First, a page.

The Ontario Securities Commission (OSC) has granted a stay of a self-regulatory panel’s disciplinary ruling, pending a review.
Douglas John Eley, a rep with Echelon Wealth Partners Inc., was suspended for a year and fined $50,000 by an Investment Industry Regulatory Organization of Canada (IIROC) hearing panel earlier this year.
The sanctions followed a ruling that Eley had violated IIROC rules by “inappropriately altering client documents.”
Eley is seeking a review of the IIROC panel’s rulings, and the OSC has granted a stay of those decisions, pending the review scheduled for Jan. 14 and 15.
In granting the motion, the OSC found that Eley met the conditions for a stay of the sanctions: there’s a serious issue for review; he’d suffer irreparable harm without a stay; and the balance of convenience favours granting the stay.
“Eley faces a real prospect of irreparable damage to his career, income, business and reputation as a registered representative from immediate enforcement of the suspension,” the OSC said in its decision.
Additionally, it ruled that the risk of harm to the public if the stay was granted was outweighed by the risk of harm to Eley if it wasn’t.
“The nature of the conduct at issue in the IIROC decisions, being the alteration of client records, is serious and harms the integrity of the capital markets regulatory regime,” the OSC said. “However, Eley continued to work as an advisor without restriction and without any further incident throughout the almost four-year time period from the commencement of the IIROC investigation to the issuance of the sanctions decision.”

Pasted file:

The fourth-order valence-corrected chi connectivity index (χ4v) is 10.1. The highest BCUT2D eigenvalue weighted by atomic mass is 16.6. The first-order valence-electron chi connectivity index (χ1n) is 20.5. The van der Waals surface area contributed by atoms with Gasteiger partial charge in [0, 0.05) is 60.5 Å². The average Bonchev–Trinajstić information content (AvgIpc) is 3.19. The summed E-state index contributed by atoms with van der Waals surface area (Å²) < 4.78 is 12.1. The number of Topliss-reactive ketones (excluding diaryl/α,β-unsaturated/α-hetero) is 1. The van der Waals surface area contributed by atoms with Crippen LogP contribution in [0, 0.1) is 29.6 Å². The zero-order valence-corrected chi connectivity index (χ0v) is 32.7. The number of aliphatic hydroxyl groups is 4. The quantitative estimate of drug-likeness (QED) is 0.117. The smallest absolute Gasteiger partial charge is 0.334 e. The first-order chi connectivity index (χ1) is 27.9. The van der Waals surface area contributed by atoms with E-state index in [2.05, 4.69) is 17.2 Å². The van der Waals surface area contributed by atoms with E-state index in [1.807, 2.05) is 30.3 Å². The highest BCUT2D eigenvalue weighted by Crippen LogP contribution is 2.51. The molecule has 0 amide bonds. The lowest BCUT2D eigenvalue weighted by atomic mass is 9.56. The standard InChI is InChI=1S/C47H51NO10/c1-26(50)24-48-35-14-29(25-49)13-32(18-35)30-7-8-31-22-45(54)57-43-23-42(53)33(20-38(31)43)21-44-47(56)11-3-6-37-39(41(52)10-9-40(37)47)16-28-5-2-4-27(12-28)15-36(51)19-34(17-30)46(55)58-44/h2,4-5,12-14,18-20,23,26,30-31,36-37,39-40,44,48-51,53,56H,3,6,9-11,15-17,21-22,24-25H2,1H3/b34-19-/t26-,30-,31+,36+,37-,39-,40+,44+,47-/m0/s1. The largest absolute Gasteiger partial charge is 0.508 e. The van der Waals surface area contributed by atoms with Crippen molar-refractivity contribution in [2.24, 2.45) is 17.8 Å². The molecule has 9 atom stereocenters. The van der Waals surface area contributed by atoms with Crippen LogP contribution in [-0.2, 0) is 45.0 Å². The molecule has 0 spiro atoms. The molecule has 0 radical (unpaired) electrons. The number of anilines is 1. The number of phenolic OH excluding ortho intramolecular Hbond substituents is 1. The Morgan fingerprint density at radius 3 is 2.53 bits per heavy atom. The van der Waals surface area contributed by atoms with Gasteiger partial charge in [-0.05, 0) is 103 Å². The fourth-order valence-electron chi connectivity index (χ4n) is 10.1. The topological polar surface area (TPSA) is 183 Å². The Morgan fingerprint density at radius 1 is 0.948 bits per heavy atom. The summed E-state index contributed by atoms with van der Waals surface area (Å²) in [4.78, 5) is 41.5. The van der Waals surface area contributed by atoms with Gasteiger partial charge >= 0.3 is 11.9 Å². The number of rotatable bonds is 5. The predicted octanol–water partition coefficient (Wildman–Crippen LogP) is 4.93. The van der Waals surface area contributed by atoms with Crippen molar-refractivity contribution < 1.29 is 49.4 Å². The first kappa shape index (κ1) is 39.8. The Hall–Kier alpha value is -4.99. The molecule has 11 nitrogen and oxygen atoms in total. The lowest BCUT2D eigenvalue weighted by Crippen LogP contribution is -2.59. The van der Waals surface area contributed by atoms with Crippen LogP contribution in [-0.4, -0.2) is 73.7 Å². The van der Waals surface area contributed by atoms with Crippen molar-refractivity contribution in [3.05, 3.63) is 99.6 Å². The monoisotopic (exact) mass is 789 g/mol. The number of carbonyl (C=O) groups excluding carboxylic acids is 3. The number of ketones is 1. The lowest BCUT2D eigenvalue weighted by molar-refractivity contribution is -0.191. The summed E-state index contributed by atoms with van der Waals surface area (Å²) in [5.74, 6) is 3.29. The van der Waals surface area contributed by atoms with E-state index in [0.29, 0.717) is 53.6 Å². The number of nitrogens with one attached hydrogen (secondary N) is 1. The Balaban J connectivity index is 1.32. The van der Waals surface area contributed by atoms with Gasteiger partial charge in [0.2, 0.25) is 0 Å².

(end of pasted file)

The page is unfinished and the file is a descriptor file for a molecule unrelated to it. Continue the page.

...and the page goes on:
It also said that the IIROC panel acknowledged that the risk of recurrence was low, and that Eley’s conduct didn’t harm clients or generate any financial benefit for him.
“In these circumstances, I am not satisfied that there is sufficient risk of harm to the public interest to outweigh the harm that may be suffered by Eley in the short term if a stay is not granted,” the OSC concluded.
As a condition of the stay, Eley will be under close supervision by his firm.
“I am satisfied that in the circumstances, the risk of harm to investors is adequately addressed by the imposition of the condition of close supervision,” the OSC said.